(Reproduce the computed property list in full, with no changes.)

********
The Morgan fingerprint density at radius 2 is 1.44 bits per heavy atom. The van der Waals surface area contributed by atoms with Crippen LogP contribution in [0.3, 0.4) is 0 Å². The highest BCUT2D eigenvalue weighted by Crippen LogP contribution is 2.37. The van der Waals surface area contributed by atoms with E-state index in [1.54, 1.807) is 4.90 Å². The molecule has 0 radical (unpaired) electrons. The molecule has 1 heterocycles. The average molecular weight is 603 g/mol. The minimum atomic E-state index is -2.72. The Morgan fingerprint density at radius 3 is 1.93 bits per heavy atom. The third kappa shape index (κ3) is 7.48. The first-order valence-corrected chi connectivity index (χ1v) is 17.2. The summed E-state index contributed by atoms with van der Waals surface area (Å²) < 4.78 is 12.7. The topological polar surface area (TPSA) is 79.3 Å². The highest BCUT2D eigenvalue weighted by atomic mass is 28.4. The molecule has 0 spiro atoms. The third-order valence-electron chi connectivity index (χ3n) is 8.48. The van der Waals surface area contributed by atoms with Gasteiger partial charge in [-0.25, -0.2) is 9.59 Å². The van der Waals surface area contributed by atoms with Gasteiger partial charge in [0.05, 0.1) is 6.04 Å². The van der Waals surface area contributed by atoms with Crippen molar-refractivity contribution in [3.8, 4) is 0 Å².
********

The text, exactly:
The Morgan fingerprint density at radius 2 is 1.44 bits per heavy atom. The van der Waals surface area contributed by atoms with Crippen LogP contribution in [0.3, 0.4) is 0 Å². The highest BCUT2D eigenvalue weighted by Crippen LogP contribution is 2.37. The van der Waals surface area contributed by atoms with E-state index in [1.54, 1.807) is 4.90 Å². The molecule has 0 radical (unpaired) electrons. The molecule has 1 heterocycles. The average molecular weight is 603 g/mol. The minimum atomic E-state index is -2.72. The Morgan fingerprint density at radius 3 is 1.93 bits per heavy atom. The third kappa shape index (κ3) is 7.48. The first-order valence-corrected chi connectivity index (χ1v) is 17.2. The summed E-state index contributed by atoms with van der Waals surface area (Å²) < 4.78 is 12.7. The topological polar surface area (TPSA) is 79.3 Å². The highest BCUT2D eigenvalue weighted by atomic mass is 28.4. The molecule has 0 spiro atoms. The third-order valence-electron chi connectivity index (χ3n) is 8.48. The van der Waals surface area contributed by atoms with Gasteiger partial charge in [-0.25, -0.2) is 9.59 Å². The van der Waals surface area contributed by atoms with Gasteiger partial charge in [0.05, 0.1) is 6.04 Å². The van der Waals surface area contributed by atoms with Crippen molar-refractivity contribution in [3.8, 4) is 0 Å².